Notably, a group of EGF-specific genes (e.g. AREG, S100A2 and CTSC) were induced exclusively in the HB4a cells, potentially through EGFR homodimers which predominate in these cells . One of these genes, AREG, is a ligand of EGFR itself, suggesting that EGF could drive autocrine signalling to enhance EGF-specific responses. Members of the MT family were also potently induced by EGF. Whilst induction of MT1 expression by EGF has been shown in rat hepatocytes , this is the first report of MT1 (and MT3) induction by EGF in human epithelial cells. Since the altered expression of MT family members has been implicated in neoplasia and drug resistance [42, 43], it will be interesting to investigate whether MT expression is linked to deregulated GF signalling in cancer.
Many of the identified genes have been previously implicated in tumour progression, found to be aberrantly expressed in different tumour types and/or to be linked with poor prognosis, hyper-proliferation, cell survival or tumour invasiveness. Our findings suggest that dysregulated ErbB signalling can account for changes in the expression of these genes, and may thus contribute to the establishment and progression of ErbB2-overexpressing breast tumours. For example, of the genes induced by both GFs and augmented by ErbB2, the proto-oncogenic transcription factor MYC has been associated with many forms of cancer often indicating poor prognosis . Importantly, patient survival was significantly reduced in breast cancers where MYC and ErbB2 are co-amplified . The MYC-induced glycoprotein EMP1 was also similarly regulated and whilst its function is unknown, it has reported tumourigenic activity  and was identified as a marker of gefinitib-resistance in xenograft models . Thus, one possible scenario that warrants further investigation is that EMP1 acts in concert with MYC to promote ErbB2-dependent proliferation and drug resistance. A pattern of ErbB2-augmented GF-induction was also observed for other genes known to be involved in proliferation, autocrine signalling and anti-apoptosis (e.g. ATF4, FOSL1, IER3, MAP2K1/MEK1, MAP2K3/MEK3, PDGF, TNFAIP3, VEGF) and it is possible that these changes contribute to the reported hyper-proliferative phenotype of these ErbB2-overexpressing cells [31, 32]. Induction of the pro-angiogenic factor VEGF is particularly relevant to tumour progression and confirms previous data [48, 49]. Notably, VEGF expression was shown to depend upon ATF4 expression under certain conditions  and we hypothesize that such a regulatory circuit exists in these cells, whereby ErbB2-augmented GF signalling would promote VEGF expression through up-regulation of ATF4. The induction of some genes was perhaps surprising given their reported functions. GADD45A, SFN and the dual-specificity phosphatases DUSP1/MKP1 and DUSP5 were induced by GF treatment and are involved in genotoxic stress-induced growth arrest , p53-dependent negative regulation of G2/M progression  and down-regulation of MAPK signalling, respectively . We propose that these may be negative feedback mechanisms adapted to self-regulate proliferative signalling.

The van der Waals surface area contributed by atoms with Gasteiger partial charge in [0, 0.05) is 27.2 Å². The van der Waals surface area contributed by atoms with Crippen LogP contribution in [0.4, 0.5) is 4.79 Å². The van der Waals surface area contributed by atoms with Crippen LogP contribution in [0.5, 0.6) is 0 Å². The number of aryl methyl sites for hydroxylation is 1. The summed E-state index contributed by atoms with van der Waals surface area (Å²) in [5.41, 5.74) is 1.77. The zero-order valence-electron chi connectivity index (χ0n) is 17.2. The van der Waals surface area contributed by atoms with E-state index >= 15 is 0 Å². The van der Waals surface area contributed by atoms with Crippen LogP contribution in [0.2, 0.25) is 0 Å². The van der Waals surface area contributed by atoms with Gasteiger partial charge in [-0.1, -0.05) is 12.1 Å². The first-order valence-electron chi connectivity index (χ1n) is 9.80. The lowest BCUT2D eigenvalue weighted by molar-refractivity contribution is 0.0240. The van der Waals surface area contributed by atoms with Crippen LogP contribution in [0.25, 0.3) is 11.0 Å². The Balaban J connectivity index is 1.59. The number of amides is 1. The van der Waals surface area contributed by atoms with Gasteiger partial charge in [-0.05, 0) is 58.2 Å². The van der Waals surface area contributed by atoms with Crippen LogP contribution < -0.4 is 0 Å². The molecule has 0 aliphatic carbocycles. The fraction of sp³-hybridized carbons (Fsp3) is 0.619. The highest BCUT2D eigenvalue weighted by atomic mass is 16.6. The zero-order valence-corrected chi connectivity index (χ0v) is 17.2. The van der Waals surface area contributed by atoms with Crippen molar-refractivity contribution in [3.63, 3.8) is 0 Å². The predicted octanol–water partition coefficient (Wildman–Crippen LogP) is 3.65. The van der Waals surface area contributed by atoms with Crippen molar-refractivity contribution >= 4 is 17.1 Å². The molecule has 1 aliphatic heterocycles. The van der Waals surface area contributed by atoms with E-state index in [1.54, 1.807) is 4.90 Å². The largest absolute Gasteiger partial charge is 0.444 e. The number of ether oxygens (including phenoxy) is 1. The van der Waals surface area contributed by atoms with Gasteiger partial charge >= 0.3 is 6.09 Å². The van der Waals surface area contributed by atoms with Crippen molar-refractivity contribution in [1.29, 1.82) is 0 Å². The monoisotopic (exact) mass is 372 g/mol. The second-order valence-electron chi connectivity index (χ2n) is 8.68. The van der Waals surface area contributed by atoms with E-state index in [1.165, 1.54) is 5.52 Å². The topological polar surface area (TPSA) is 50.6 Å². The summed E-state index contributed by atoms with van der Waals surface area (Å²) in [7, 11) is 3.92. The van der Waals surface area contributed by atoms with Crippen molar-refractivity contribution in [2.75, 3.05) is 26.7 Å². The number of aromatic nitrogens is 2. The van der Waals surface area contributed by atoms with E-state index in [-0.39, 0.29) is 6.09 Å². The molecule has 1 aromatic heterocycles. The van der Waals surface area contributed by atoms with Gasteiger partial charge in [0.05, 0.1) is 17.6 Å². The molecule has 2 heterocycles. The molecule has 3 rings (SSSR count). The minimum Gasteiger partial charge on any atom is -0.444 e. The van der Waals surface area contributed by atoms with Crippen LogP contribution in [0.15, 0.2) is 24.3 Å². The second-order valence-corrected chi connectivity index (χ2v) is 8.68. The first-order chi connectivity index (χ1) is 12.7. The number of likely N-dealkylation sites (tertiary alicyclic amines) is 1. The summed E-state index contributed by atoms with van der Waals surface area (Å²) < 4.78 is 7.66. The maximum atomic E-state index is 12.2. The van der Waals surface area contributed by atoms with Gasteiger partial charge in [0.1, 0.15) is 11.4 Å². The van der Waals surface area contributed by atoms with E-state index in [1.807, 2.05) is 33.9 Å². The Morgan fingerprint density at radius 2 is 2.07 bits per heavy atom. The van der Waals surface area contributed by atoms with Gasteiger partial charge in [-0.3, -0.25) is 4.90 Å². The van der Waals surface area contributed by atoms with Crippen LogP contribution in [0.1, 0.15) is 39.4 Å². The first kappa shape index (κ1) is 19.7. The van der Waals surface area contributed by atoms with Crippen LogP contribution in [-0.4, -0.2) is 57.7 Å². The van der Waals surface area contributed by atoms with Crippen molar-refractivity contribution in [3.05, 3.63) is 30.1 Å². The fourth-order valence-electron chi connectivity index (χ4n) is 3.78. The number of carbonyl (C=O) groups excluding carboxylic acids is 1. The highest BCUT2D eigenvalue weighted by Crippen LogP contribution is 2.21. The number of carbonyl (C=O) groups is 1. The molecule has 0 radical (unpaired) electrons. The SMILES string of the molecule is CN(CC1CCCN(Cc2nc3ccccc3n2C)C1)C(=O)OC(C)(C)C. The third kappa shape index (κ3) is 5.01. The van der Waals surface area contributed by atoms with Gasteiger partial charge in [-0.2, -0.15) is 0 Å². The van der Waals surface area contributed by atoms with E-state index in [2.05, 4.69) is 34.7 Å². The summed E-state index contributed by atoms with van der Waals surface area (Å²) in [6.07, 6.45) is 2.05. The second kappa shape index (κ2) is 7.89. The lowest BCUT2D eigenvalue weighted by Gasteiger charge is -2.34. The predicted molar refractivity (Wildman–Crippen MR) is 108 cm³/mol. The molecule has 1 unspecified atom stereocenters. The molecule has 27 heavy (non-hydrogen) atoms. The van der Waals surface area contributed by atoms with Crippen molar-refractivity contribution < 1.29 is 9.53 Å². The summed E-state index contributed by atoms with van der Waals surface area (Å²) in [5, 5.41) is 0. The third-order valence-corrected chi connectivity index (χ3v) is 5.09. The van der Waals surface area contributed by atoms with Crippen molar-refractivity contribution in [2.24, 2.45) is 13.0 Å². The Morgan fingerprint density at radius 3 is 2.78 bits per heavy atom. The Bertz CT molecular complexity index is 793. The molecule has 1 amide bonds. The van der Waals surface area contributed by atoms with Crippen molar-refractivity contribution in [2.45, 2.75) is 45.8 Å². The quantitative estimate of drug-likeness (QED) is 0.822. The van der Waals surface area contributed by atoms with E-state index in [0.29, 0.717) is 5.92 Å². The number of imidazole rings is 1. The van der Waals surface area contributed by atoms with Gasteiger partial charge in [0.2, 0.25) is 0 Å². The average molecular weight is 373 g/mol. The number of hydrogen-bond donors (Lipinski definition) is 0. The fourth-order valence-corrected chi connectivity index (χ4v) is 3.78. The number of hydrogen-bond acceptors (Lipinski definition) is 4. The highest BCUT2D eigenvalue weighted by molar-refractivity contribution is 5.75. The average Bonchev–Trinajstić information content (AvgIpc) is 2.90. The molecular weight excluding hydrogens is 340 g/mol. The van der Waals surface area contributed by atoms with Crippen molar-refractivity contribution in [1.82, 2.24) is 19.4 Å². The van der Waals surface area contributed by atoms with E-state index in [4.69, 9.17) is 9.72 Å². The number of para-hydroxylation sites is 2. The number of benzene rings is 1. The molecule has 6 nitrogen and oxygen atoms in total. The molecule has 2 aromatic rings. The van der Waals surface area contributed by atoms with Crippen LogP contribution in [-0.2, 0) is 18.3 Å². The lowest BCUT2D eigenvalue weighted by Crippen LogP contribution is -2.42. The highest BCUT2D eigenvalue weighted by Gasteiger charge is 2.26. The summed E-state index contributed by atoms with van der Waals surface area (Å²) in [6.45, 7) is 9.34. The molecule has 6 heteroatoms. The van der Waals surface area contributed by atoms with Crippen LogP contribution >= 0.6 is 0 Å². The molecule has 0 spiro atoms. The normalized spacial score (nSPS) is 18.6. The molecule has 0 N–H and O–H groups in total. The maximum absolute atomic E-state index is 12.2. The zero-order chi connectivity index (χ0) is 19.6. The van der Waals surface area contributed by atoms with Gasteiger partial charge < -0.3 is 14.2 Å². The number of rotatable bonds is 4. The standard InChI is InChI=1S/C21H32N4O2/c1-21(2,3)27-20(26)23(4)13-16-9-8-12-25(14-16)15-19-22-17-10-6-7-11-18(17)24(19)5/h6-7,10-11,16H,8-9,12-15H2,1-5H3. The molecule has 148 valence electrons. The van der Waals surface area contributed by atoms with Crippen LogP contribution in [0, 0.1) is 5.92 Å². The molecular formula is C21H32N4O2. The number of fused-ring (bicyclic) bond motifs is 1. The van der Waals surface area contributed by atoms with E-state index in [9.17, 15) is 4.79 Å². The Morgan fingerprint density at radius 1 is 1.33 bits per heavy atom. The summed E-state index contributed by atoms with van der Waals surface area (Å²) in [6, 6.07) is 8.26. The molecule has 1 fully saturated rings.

Conversely, the down-regulation of genes with anti-proliferative functions identifies mechanisms by which increased ErbB2 signalling may promote proliferation and survival. Examples include the multiple ISGs that were identified and IGFBP3. G1P2/ISG15 was the most down-regulated gene in the dataset. Like ubiquitin, G1P2 is conjugated to proteins in a process called ISGylation which appears to modulate protein activity during the immune response and signalling . The other ISGs were UBE2L6 (the proposed E2 enzyme for ISGylation ), IFIT1, IFITM1, IFITM2, OAS1 and ISGF3G/p48/IRF9. Notably, ISGF3G is a component of a transcription factor complex that with STAT1 and STAT2 controls type I IFN-mediated induction of ISGs containing interferon-stimulated regulatory elements (ISREs) . The lowered expression of ISGF3G could thus account for the down-regulation of the other ISGs in the ErbB2-overexpressing cells, as suggested by our previous work . Whilst the ISGs were induced by IFN treatment in the HMLECs, induction of ISGF3G (particularly with IFNγ) was blocked by GF co-treatment, revealing a possible cross-talk between the IFN and ErbB signalling pathways (data not shown). Although preliminary, our data suggested an inverse correlation between ErbB2 and ISG expression, supporting a role for repressed basal ISG expression in the pathogenesis of ErbB2-dependent breast cancer.
IGFBP3 mRNA and protein expression were both markedly lower in the ErbB2-overexpressing cells, whilst mRNA levels were decreased by GF treatment, particularly in the parental cells. Given IGFBP3's putative role as a negative regulator of IGF1 signalling , its anti-proliferative role  and the negative correlation between serum IGFBP3 levels and cancer risk [58–60], we investigated a possible link between its expression and IGF1 signalling. We found that IGF1-mediated ERK and Akt activation and proliferation were increased in the ErbB2-overexpressing cells and that the signalling effect was reversed by siRNA-mediated knockdown of ErbB2. The mechanism by which this occurs is unclear, although does not involve altered IGF1R expression, and may be mediated through interaction between ErbB receptors and IGF1R as previously reported in other cell models [61–63]. ErbB2 may also down-regulate IGFBP3 expression to promote IGF1 signalling. We propose that ErbB2-dependent suppression of IGFBP3 expression is a long-term adaptive response and would be the reason why IGFBP3 protein levels were not affected by transient ErbB2 knockdown. We speculate that this may be due to IGFBP3 promoter methylation, as previously reported for other cancers [64, 65]. In the C3.6 cells, IGFBP3 expression is suppressed, allowing maximal IGF1 signalling through ErbB2-IGF1R interaction [61–63]. Knocking down ErbB2 in these cells therefore does not affect IGFBP3 levels, but abrogates IFG1 signalling. In HB4a cells, IGF1 signalling is restricted by normal IGFBP3 expression with knockdown of IGFBP3 enhancing basal ERK1/2 and Akt activation, thus supporting its role as a negative regulator of proliferation and survival. Although reduced IGFBP3 expression did not affect acute IGF1 triggering, our data partly support findings in primary and immortalized human esophageal cells, where EGF-mediated down-regulation of IGFBP3 was shown to determine cellular response to IGF1 . However, this effect may be mediated by the as yet unknown IGF1-independent actions of IGFBP3 (reviewed in [67, 68])